Everyone knows it's best to do what you promise to do. However, a recent study suggests that going the extra mile on your promises doesn't do any more good than meeting expectations.
The study, conducted in collaboration with researchers from the University of California, San Diego, and the University of Chicago Booth School of Business, asked participants to recall three promises each: one broken, one kept and one exceeded. The first thing they found was obvious: participants valued people keeping promises over people breaking them. The second thing, however, surprised them: when people exceeded their promises, they felt no additional happiness towards the promise keeper.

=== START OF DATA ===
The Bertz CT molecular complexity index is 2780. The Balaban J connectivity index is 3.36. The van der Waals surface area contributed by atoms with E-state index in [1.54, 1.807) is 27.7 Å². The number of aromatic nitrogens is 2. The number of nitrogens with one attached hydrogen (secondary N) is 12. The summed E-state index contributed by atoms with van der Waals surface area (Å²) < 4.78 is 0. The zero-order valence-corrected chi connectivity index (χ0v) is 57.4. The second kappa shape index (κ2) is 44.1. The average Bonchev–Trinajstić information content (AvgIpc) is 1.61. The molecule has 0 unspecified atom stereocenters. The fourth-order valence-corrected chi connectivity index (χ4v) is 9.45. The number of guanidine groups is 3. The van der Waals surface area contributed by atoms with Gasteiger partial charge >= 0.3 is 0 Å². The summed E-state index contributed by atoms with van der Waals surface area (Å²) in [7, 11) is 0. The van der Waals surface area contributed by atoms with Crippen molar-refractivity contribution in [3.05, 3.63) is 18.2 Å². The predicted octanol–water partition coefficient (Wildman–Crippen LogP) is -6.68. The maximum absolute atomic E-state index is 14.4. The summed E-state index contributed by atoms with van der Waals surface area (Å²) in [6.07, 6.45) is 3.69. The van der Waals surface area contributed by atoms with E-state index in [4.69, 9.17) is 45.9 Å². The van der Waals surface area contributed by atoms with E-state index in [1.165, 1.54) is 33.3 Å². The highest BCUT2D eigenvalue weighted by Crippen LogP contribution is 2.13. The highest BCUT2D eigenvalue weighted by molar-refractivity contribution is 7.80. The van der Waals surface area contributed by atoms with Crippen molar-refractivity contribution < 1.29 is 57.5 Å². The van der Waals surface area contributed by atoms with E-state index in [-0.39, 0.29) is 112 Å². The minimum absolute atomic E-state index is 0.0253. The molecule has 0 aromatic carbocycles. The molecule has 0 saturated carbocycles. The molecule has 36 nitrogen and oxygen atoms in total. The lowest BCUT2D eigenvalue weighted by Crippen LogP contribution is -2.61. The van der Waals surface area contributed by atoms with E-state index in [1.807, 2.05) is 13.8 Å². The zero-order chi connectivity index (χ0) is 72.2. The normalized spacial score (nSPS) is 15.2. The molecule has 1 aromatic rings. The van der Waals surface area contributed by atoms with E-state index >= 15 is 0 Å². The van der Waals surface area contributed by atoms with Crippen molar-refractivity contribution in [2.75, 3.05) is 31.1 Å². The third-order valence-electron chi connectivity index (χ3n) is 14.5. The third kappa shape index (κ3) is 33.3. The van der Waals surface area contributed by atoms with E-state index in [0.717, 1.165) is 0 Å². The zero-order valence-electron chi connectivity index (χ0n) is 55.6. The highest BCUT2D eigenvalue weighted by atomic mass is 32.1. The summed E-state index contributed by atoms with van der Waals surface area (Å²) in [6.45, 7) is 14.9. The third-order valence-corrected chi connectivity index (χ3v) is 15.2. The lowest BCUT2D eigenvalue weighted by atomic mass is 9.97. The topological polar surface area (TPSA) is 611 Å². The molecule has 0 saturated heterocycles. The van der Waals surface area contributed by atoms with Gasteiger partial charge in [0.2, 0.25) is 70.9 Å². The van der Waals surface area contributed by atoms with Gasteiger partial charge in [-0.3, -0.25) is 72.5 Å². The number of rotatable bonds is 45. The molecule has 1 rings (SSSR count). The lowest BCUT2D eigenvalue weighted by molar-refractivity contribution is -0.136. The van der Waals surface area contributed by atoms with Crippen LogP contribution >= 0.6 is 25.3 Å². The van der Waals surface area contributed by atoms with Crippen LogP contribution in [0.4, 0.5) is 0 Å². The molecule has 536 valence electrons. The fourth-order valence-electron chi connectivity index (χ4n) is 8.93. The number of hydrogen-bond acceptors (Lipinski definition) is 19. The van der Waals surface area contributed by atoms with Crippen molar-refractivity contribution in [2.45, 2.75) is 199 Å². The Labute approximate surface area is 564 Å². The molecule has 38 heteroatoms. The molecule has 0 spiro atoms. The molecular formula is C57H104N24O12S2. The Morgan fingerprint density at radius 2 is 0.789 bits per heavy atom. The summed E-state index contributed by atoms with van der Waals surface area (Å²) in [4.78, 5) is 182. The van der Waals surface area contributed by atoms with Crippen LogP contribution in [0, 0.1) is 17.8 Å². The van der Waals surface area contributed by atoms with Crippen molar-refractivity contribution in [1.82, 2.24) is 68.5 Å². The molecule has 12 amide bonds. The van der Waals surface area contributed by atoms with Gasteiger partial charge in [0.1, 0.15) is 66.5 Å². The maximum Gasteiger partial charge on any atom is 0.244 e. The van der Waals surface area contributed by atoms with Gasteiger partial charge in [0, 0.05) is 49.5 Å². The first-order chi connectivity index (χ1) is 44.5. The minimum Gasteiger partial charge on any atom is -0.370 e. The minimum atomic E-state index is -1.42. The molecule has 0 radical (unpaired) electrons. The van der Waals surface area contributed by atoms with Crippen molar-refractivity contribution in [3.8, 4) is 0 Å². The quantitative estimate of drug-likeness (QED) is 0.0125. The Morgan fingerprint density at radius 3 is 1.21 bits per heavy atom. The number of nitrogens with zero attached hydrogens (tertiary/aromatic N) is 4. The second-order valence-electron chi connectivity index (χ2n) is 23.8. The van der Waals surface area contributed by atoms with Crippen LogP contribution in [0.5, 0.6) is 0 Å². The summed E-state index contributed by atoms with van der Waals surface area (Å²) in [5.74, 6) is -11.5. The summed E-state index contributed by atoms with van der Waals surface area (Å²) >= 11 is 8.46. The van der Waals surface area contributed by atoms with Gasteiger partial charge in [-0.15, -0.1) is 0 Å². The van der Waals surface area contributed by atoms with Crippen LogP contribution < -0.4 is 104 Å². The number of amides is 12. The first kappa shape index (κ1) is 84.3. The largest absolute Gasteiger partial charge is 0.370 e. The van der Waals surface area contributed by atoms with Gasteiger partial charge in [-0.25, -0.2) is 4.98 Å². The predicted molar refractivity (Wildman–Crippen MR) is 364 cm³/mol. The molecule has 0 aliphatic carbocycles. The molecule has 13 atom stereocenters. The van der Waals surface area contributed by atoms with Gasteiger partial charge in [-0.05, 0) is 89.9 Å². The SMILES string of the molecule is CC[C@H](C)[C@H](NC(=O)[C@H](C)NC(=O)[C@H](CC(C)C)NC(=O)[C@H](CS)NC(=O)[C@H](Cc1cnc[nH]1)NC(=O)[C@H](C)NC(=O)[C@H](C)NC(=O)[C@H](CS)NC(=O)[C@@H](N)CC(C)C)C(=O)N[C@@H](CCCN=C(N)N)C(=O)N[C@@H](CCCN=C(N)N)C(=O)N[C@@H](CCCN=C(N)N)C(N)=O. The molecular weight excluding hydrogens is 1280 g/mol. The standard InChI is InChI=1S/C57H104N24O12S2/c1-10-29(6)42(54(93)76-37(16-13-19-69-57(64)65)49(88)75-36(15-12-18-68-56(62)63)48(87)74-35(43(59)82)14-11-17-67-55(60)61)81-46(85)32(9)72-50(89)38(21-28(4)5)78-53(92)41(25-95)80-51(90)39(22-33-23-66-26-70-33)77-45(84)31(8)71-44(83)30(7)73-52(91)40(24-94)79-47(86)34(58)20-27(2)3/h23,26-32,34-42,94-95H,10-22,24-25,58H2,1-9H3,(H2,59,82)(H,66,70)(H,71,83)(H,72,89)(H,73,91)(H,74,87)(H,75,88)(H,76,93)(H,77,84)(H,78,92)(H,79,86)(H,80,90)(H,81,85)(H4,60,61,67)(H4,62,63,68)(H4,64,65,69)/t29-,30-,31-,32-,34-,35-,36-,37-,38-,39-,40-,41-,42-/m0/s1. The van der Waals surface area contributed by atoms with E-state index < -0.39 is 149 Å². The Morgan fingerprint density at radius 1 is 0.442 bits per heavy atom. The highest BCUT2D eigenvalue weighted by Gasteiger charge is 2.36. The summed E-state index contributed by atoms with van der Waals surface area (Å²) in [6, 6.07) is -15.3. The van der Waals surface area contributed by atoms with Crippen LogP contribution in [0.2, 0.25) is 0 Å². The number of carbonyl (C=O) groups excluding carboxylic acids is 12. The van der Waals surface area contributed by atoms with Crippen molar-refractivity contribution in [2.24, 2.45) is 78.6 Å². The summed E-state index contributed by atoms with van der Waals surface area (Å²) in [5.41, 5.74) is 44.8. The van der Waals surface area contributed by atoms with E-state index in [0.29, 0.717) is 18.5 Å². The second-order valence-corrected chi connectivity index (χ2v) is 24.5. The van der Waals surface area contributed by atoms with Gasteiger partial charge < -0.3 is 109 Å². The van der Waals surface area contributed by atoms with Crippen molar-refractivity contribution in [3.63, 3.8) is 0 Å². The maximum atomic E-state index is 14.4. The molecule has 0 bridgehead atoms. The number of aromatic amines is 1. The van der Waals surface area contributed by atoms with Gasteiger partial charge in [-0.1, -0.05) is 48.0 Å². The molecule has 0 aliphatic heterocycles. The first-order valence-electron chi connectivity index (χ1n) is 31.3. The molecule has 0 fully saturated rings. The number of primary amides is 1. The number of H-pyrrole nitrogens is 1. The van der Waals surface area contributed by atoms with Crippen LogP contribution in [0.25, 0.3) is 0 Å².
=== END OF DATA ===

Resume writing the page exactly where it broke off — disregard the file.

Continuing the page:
The next study involved participants being asked to solve 40 puzzles, being paid for each puzzle solved. Then a promise-maker would be introduced, promising to solve exactly 10 puzzles. The promise-maker would then solve either five (not meeting expectations), 10 (meeting expectations) or 15 (exceeding expectations). Again, the researchers found that all the participants were equally as pleased when the promise-makers met or exceeded expectations. One of the study's leads, Nicholas Eply, weighs in on the bottom line:
"exceeding a promise may not be worth the effort you put in. Invest efforts into keeping promises, not in exceeding them. And this advice also holds true for businesses, which should prioritise resources to make sure they do not break promises, rather than trying to go above and beyond."
This doesn't mean that going the extra mile is a bad thing, and a controlled lab experiment can't reveal how this applies to every situation. Going above and beyond is still a great way to show how important you think something is, but the next time you make a promise, focus on doing what you said you would first. That's really the most important part.